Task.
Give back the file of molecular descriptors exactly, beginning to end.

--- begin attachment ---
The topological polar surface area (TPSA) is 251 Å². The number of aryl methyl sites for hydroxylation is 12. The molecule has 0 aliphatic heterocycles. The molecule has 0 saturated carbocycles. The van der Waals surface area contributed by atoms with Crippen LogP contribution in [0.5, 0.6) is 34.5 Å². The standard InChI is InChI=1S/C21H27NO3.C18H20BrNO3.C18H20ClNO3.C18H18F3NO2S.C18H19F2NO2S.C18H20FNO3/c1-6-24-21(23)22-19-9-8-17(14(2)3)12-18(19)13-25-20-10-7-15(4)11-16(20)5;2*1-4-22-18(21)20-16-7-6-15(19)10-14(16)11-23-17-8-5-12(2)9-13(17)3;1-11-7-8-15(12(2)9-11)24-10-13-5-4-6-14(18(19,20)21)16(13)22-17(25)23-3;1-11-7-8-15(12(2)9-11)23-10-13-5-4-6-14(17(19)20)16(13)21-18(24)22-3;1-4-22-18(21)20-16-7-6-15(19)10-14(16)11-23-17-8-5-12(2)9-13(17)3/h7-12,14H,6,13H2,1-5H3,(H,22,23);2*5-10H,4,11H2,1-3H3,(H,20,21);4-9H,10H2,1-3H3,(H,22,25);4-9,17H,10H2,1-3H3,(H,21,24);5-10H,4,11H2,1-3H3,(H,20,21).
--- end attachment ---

The topological polar surface area (TPSA) is 251 Å². The number of aryl methyl sites for hydroxylation is 12. The molecule has 0 aliphatic heterocycles. The molecule has 0 saturated carbocycles. The van der Waals surface area contributed by atoms with Crippen LogP contribution in [0.5, 0.6) is 34.5 Å². The standard InChI is InChI=1S/C21H27NO3.C18H20BrNO3.C18H20ClNO3.C18H18F3NO2S.C18H19F2NO2S.C18H20FNO3/c1-6-24-21(23)22-19-9-8-17(14(2)3)12-18(19)13-25-20-10-7-15(4)11-16(20)5;2*1-4-22-18(21)20-16-7-6-15(19)10-14(16)11-23-17-8-5-12(2)9-13(17)3;1-11-7-8-15(12(2)9-11)24-10-13-5-4-6-14(18(19,20)21)16(13)22-17(25)23-3;1-11-7-8-15(12(2)9-11)23-10-13-5-4-6-14(17(19)20)16(13)21-18(24)22-3;1-4-22-18(21)20-16-7-6-15(19)10-14(16)11-23-17-8-5-12(2)9-13(17)3/h7-12,14H,6,13H2,1-5H3,(H,22,23);2*5-10H,4,11H2,1-3H3,(H,20,21);4-9H,10H2,1-3H3,(H,22,25);4-9,17H,10H2,1-3H3,(H,21,24);5-10H,4,11H2,1-3H3,(H,20,21).